The Collaborator
you are you may or may not work for somebody else down the line.

Christopher Kingman
So that’s that’s certainly another another thing I’ll touch on here in a second is first, you have to understand the process holistically front to back and down how it impacts everybody. The second thing and I touched on this earlier is you have to understand what the real problem is right? So the contract process takes too long is not a problem. That’s a symptom. It just takes too long. Why does it take too long? Well, it could be it could be a handful of factors. So you have to sort of look at this problem that you’re trying to solve operationally, at every component through every everything that it touches to see where it breaks down, and the lat and that way, when you go to address it, you address it holistically. So the process front to back is intact and saved. And the other pieces, you want to do that, because it prevents what I call the Hydra effect, in what you just touched on is, I may fix it for sales. Yeah, but it may create two more problems down the road, right? off one head, and two shall replace it. That I’ve seen that so many times. And I’ve, you know, when I talk to other practitioners, it’s like I’m having a hell of a time fixing this process, can’t get this to work can’t get this to happen is like, well, how far did you look? You know, where did you go? How you follow the contract? Follow the breadcrumbs? where, how, how much of this process? Did you figure out and understand in order to solve it? And those are kind of the things to look at? And you go back to the prioritization, maybe, maybe the contracting process is actually fine. And it’s a lack of education, maybe your sellers don’t know how to do it. It’s always a complicated process. It’s this why pick on the contract, when it’s always easiest one to pick up? Maybe they don’t understand it, or, and I’ve seen this to people just don’t follow it. And that’s, you know, airtight process is great. But if no one wants to pay, I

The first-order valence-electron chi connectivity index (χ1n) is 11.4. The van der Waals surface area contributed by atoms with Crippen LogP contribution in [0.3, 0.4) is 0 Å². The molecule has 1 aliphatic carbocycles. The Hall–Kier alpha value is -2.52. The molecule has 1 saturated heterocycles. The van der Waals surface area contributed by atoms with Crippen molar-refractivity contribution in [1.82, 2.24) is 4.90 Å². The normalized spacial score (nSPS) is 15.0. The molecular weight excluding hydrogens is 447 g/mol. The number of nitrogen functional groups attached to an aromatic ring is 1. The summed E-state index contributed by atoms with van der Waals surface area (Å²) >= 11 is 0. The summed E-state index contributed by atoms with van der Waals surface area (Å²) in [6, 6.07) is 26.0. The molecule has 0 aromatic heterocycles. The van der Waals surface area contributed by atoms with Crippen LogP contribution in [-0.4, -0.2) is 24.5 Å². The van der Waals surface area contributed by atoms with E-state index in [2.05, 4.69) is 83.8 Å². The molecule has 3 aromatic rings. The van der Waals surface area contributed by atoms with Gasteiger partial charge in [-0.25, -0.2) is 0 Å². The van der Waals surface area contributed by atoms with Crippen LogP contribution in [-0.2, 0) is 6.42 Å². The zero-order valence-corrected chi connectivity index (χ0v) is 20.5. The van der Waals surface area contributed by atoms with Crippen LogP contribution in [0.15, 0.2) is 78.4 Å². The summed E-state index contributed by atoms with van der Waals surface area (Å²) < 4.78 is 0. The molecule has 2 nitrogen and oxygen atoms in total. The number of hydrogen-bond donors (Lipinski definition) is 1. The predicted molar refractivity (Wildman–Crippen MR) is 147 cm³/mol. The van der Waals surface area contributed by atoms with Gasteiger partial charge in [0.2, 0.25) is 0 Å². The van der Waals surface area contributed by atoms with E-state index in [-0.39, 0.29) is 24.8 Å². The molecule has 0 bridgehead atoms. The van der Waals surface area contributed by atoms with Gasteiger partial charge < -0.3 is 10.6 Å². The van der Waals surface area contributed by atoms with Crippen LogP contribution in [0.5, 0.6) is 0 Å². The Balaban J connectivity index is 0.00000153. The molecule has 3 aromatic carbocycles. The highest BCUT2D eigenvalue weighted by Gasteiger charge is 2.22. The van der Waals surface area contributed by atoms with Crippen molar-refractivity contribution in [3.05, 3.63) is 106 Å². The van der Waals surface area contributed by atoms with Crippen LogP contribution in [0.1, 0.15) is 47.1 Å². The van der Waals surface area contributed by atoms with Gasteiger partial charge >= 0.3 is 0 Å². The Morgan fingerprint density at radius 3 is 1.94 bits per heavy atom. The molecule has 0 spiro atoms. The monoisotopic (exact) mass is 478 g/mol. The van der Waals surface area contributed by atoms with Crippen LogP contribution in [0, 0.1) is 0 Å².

The Collaborator
don’t want to follow the process, right?

Christopher Kingman
I mean, I don’t have any rogue agents in my organization, I don’t know, I don’t know about, you know, not everybody wants or twice that sales, people may may or may not follow process accurate. And so you get all of those things that if you don’t understand the process, process holistically, you don’t look at symptoms versus root causes. And you don’t fully think through the impacts of you know, flipping lovers here and there. Yeah, you won’t be in the right mindset or the right position to fix a process.

The Collaborator
You know that? And what a great process you picked, as you pointed out yourself, because it’s always complicated no matter where you go. If you’re one, you said a couple of things along the journey that I just wanted to get your further thoughts on it from a buying perspective. I mean, at the beginning, you were talking about fixing it from the buyers perspective, how do you get into the shoes of the buyer in any meaningful way? To say, oh, we’re actually making their life miserable. And we could have actually fixed that process. Do you have any thoughts on how you how to do that? Well,

Christopher Kingman